Michigan Sugar Co. preps to wrap up annual beet slice

Published online: Mar 26, 2014
Viewed 998 time(s)

MONITOR TOWNSHIP, Mich.—As the final sugarbeets prepare to roll through Michigan Sugar Co.'s processing facility in Monitor Township, the company’s grower-owners are already gearing up for the upcoming planting season.

Cold temperatures and wet fields, however, are expected to delay seeds from being put in the ground for at least a month.

“I’m looking out my back window and a third of my field is a pond right now,” said Duane Scheuerlein, who farms about 200 acres of sugarbeets in Frankenlust Township. “If we get some 70-degree days, we could be out there in three weeks. If this current pattern of weather continues, it’ll be longer.”

Michigan Sugar’s yearly beet processing campaign is scheduled to wrap up Sunday, March 23. This past week at the company’s headquarters, 2600 S. Euclid Ave., machines whirred and hummed, the floor was wet and the air was hot, humid and pungent as production of the last of the 2013 crop was sliced.

Ray Van Driessche, director of community and government relations for Michigan Sugar, said he is pleased with this year’s campaign, which saw 4.173 million tons of beets delivered, down from 4.75 million tons a year ago.

While it’s still unclear exactly how much sugar that translates to, area farmers suggest it could be a little less this year, due to the weather.

At the beginning of the processing season, about 290 pounds of sugar per ton of beets was being extracted, said Scheuerlein. As the season wraps up, he estimates the total may fall somewhere closer to 270 pounds of sugar per ton of beets.

“With the freeze, some of the beets have deteriorated in the pile and become harder to process,” said Scheuerlein.

Still, Michigan Sugar officials expect total sugar production this year to fall somewhere between 1 billion and 1.1 billion pounds. The total amount depends on how many beets are actually processed, explained Van Driessche.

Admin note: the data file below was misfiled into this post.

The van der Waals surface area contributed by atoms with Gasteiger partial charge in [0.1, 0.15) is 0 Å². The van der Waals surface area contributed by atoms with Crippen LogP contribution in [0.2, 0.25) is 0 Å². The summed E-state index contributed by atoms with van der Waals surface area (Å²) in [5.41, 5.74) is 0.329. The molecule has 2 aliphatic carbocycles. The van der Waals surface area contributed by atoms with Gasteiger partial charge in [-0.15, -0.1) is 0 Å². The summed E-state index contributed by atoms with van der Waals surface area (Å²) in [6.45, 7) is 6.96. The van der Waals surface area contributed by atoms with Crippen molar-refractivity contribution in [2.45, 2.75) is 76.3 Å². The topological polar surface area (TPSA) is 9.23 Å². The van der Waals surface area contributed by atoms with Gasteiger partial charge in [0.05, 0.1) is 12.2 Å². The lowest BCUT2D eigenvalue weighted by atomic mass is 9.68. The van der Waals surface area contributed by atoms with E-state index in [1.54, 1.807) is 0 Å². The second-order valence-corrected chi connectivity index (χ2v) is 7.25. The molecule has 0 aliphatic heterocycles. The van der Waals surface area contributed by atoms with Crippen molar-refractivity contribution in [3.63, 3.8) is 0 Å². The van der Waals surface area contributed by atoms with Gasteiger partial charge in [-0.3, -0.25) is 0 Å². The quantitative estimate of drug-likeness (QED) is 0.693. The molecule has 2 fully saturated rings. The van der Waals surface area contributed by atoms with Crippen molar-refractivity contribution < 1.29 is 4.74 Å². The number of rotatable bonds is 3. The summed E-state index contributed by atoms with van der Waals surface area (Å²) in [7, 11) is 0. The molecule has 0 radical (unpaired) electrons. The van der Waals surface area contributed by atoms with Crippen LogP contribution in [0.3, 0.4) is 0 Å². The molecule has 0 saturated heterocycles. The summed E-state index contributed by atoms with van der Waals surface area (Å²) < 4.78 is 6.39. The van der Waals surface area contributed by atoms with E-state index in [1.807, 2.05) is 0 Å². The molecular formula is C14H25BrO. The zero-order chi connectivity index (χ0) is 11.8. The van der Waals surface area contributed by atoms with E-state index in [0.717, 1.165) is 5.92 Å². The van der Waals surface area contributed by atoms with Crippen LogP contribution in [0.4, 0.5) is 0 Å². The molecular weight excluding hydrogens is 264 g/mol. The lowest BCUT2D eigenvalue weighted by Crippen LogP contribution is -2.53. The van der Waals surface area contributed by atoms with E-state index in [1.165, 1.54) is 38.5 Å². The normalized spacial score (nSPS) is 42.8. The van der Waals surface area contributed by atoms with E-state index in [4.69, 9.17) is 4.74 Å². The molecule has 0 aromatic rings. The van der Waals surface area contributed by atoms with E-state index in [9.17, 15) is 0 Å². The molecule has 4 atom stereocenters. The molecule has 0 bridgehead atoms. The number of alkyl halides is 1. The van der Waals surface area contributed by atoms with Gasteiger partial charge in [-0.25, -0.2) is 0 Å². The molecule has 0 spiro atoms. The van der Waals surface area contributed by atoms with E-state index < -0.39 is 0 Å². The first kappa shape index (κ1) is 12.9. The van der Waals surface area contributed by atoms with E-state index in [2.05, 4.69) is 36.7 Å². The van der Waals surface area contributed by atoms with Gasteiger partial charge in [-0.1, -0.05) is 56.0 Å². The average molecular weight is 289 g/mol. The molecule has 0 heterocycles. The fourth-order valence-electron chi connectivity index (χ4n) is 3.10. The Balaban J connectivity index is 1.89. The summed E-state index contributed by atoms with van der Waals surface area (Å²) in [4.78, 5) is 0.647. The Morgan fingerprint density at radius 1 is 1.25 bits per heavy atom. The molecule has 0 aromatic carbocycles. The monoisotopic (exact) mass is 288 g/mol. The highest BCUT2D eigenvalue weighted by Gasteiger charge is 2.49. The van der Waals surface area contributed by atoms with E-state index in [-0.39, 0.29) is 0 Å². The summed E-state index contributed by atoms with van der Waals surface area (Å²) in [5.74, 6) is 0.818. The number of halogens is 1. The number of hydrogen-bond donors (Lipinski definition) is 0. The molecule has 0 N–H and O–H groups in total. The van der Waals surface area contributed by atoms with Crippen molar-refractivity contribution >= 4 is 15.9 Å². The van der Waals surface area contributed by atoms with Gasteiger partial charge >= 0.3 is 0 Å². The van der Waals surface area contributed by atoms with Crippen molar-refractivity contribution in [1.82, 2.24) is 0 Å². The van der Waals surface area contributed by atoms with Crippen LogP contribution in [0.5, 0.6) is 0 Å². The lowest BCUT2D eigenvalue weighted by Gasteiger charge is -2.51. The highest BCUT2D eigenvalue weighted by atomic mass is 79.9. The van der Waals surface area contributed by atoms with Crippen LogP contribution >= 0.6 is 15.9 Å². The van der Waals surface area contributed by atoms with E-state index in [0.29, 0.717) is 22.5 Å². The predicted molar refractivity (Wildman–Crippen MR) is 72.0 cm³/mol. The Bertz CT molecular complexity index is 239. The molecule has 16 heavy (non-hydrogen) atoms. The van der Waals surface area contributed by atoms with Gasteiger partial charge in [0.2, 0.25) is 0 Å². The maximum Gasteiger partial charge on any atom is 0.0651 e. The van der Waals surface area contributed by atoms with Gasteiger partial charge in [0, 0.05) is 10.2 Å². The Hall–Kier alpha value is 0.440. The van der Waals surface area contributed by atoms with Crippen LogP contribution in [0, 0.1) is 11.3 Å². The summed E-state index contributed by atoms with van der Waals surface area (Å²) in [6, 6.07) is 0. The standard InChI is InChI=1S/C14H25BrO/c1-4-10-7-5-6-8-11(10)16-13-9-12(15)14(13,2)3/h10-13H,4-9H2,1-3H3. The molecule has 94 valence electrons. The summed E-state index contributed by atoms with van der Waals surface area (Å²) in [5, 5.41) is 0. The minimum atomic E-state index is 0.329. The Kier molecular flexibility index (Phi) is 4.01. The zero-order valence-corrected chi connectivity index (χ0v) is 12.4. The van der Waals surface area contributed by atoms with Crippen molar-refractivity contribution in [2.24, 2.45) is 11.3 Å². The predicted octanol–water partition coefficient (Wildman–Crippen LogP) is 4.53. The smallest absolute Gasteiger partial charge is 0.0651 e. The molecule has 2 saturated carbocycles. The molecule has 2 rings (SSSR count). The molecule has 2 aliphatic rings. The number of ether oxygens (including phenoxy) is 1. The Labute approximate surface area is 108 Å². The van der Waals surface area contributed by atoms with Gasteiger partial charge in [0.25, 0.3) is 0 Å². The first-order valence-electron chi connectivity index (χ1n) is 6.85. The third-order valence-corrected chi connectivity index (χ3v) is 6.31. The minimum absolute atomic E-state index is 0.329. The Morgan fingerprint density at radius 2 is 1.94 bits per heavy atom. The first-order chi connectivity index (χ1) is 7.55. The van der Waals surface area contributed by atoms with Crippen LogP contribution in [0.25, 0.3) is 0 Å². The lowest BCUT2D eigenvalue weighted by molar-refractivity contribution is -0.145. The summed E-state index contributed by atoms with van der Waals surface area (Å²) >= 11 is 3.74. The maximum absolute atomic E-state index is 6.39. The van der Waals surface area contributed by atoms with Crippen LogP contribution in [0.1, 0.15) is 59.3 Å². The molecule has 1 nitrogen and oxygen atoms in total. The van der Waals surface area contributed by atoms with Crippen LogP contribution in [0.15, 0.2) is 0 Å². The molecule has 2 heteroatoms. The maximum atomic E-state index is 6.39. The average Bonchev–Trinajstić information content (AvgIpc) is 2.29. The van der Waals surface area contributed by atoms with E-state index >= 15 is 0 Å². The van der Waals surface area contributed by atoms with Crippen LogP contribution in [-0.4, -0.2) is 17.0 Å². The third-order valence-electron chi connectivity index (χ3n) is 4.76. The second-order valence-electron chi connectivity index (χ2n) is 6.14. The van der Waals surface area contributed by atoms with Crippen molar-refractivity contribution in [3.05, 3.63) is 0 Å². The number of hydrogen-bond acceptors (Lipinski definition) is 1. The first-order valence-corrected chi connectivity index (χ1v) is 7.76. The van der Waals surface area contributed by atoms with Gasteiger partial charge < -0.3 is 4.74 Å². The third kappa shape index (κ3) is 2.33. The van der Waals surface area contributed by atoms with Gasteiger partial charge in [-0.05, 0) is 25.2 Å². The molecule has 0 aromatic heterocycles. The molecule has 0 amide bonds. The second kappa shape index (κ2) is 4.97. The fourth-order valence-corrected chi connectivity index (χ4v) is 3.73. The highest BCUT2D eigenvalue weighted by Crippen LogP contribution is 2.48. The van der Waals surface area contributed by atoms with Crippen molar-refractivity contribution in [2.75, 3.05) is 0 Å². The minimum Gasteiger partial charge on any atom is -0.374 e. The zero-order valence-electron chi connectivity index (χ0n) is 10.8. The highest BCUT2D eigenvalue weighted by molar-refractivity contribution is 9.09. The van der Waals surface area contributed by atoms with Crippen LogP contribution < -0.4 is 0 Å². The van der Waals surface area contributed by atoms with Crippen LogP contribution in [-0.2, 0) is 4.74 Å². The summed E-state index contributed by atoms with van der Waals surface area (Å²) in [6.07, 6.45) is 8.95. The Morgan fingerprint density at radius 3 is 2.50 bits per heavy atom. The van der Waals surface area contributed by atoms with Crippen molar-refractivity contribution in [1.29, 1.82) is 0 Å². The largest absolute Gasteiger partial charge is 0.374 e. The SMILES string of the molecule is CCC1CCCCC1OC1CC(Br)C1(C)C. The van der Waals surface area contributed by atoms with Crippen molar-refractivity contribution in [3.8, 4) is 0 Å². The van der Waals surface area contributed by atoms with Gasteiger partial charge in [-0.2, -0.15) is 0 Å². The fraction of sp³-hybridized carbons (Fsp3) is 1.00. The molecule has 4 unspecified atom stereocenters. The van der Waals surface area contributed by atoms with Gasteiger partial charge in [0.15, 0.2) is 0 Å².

“(For example,) if we had 4.1 million tons of beets delivered we may actually end up slicing only 3.8 (million tons),” he said.

All things considered, the campaign went well, Van Driessche said.

“The fact that the conditions have stayed cool right through the end of our slice campaign is definitely a big advantage for us.”

The lingering cold isn’t such a good thing for the upcoming planting season, though.

On average, the beet “growing year” begins in early April, from about April 5-10, with most of the planting taking place in a 10-day period, Van Driessche said.

“We’d like to have them all in by the last week of April, if it’s possible,” he said. “We know its going to be much later than our normal, average planting date."

Scheuerlein agreed, noting that in 2012, farmers had beet seed in the ground by mid-March. That marked one of the earliest starts in the company's 108-year history.

“That can be a big advantage,” said Scheuerlein. “A beet will keep growing until you pull it out, so a beet in the ground for six months has a better opportunity of a higher amount of sugar than a beet that has been in the ground for five months.

“By the same token, if you plant and then have 30- to 40-degree weather, it’s not going to grow much anyways. It all depends on the weather pattern.”

Michigan Sugar Co. has approximately 1,000 grower-owners who plant about 160,000 acres of beets annually in 19 Michigan counties and Ontario.

Source: www.mlive.com